We May Know a Whole Lot More About UFOs Soon

We May Know a Whole Lot More About UFOs Soon

It’s very possible we’ll know more about UFOs soon. Due to a stipulation inside the 2024 National Defense Authorization Act, the federal government is now required to share any and all internal reports on the subject of unidentified flying objects with the National Archives, which will then (eventually) share those reports with the public.

The law in question would create an ‘‘Unidentified Anomalous Phenomena Records Collection” that would ostensibly include any and all historical records that exist about the UFO subject. According to the National Archives, the new law requires that, by October 20, 2024, “each federal agency review, identify, and organize each Unidentified Anomalous Phenomena (UAP) record in its custody for disclosure to the public and transmission to the National Archives.”

Those records are defined, quite broadly, as any and all copies of “Government, Government-provided, or Government-funded records relating to unidentified anomalous phenomena, technologies of unknown origin, and non-human intelligence (or equivalent subjects by any other name with the specific and sole exclusion of temporarily non-attributed objects).” Relevantly, agencies must also turn over a host of metadata about each document, including the date that it was created, the agency and/or office that created it, and the security classification it falls under, among other data points.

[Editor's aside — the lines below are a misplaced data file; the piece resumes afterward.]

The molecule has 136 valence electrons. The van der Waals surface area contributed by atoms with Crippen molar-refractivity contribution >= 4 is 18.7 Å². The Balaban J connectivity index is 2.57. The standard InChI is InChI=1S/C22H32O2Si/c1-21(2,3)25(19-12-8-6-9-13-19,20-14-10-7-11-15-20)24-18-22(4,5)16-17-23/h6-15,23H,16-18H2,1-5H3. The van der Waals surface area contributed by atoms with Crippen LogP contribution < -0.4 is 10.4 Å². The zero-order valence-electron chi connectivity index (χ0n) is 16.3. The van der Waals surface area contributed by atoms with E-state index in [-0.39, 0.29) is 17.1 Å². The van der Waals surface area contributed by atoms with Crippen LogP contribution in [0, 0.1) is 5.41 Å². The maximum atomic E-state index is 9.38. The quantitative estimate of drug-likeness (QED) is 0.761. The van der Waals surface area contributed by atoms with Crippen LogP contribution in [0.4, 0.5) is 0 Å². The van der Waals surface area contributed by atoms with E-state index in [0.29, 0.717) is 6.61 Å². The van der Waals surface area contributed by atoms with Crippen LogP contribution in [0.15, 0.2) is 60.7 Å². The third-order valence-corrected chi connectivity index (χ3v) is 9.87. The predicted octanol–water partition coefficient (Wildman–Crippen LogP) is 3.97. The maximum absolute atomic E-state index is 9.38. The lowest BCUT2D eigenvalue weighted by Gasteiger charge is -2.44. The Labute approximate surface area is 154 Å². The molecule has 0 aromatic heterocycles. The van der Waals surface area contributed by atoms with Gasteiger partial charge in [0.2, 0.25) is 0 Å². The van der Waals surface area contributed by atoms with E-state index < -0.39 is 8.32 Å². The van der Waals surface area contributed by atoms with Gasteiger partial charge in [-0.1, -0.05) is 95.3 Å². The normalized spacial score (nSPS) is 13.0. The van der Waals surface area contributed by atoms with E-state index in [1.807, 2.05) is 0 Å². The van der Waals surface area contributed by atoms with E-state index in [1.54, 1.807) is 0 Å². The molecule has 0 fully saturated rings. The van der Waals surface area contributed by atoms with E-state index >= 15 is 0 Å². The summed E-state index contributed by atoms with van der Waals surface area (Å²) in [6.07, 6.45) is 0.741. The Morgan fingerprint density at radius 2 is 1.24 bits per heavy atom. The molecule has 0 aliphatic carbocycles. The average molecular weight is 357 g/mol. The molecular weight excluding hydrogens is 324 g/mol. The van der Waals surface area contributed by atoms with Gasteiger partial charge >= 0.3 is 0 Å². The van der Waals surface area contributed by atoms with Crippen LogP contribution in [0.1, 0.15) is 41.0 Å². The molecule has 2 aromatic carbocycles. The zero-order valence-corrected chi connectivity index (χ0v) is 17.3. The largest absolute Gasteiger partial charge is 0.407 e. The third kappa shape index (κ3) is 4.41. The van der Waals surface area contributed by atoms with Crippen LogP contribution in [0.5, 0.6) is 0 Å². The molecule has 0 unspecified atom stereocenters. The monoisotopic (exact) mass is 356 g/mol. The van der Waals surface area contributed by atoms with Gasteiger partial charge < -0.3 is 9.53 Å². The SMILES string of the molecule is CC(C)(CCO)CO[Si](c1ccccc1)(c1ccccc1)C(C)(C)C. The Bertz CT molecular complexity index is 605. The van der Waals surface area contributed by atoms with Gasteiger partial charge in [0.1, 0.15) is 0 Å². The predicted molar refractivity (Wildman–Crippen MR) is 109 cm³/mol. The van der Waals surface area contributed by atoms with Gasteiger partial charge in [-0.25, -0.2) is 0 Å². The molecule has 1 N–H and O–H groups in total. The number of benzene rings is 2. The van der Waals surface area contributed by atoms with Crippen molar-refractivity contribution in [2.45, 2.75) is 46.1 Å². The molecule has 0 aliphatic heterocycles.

Does this mean that the truth that was out there will soon be on display in the halls of our nation’s historical preservation agency? Well, maybe. Probably not. Actually, it seems almost certain that whatever is about to come out will be slightly disappointing to the UFO community’s most fervent true believers.

I have previously written about the labyrinthian topic of UFOs, and how, despite ongoing expectations of “disclosure,” the government has never revealed much about those mysterious lights in the sky—and there may not be a whole lot to know. It’s possible that this legislative push for transparency could force the government’s hand, though, as some have noted, it’s not clear what mechanisms will be available to force particularly secretive government agencies to comply with the new regulation. God knows the national security state knows how to keep a secret.

Image: 20th Century Fox

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